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Associations Between Air Pollution and Mortality in Phoenix, 1995-1997

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Abstract: We evaluated the association between mortality outcomes in elderly individuals and particulate matter (PM) of varying aerodynamic diameters (in micrometers) [PM10, PM2.5, and PMCF (PM10 minus PM2.5)], and selected particulate and gaseous phase pollutants in Phoenix, Arizona, using 3 years of daily data (1995-1997). Although source apportionment and epidemiologic methods have been previously combined to investigate the effects of air pollution on mortality, this is the first study to use detailed PM composition data in a time-series analysis of mortality. Phoenix is in the arid Southwest and has approximately 1 million residents (9.7% of the residents are > 65 years of age). PM data were obtained from the U.S.Environmental Protection Agency (EPA) National Exposure Research Laboratory Platform in central Phoenix. We obtained gaseous pollutant data, specifically carbon monoxide, nitrogen dioxide, ozone, and sulfur dioxide data, from the EPA Aerometric Information Retrieval System
Database. We used Poisson regression analysis to evaluate the associations between air pollution and nonaccidental mortality and cardiovascular mortality. Total mortality was significantly associated with CO and NO2 (p < 0.05) and weakly associated with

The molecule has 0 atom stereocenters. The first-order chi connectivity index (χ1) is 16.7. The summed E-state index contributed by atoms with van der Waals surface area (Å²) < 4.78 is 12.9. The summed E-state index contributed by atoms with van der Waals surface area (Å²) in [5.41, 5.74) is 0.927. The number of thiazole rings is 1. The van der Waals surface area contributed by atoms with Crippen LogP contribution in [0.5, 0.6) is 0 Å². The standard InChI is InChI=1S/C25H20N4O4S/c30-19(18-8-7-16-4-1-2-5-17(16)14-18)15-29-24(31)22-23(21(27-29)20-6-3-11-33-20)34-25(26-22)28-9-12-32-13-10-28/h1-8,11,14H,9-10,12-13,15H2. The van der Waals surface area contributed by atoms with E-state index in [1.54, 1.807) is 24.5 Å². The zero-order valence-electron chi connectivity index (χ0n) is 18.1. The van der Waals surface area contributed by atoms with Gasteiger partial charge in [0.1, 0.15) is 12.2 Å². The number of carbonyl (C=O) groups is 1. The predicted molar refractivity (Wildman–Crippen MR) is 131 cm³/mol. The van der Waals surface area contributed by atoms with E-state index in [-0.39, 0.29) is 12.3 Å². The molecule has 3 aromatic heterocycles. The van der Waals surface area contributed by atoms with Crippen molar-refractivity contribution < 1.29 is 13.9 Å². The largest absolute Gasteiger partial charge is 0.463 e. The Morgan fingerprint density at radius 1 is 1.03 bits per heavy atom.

SO2, PM10, and PMCF (p < 0.10). Cardiovascular mortality was significantly associated with CO, NO2, SO2, PM2.5, PM10, PMCF (p < 0.05), and elemental carbon. Factor analysis revealed that both combustion-related pollutants and secondary aerosols (sulfates) were associated with cardiovascular mortality. Key words: cardiovascular, composition, factor analysis, particulate matter, PM2.5, PM10, sources.

This publication was made possible in part by grant 5T32 ES07262 from the NIEHS, NIH. The U.S. EPA Office of Research and Development partially funded and collaborated in the research described here under assistance agreement R827355 to the University of Washington. The contents of this paper are solely the responsibility of the authors and do not necessarily represent the official views of the NIEHS, NIH. This paper has been subjected to EPA review and approved for publication. Mention of trade names or commercial products does not constitute an endorsement or recommendation for use.
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Citation:Mar, T. F., G. A. Norris, J. Q. Koenig, and T. V. Larson. Associations Between Air Pollution and Mortality in Phoenix, 1995-1997. ENVIRONMENTAL HEALTH PERSPECTIVES 108(4):347-353, (2000).
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Contact: Liz Hope - (919) 541-2785 or hope.elizabeth@epa.gov
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Division: Human Exposure & Atmospheric Sciences Division
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Branch: Source Apportionment & Characterization Branch
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Product Type: Journal
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Published: 04/01/2000
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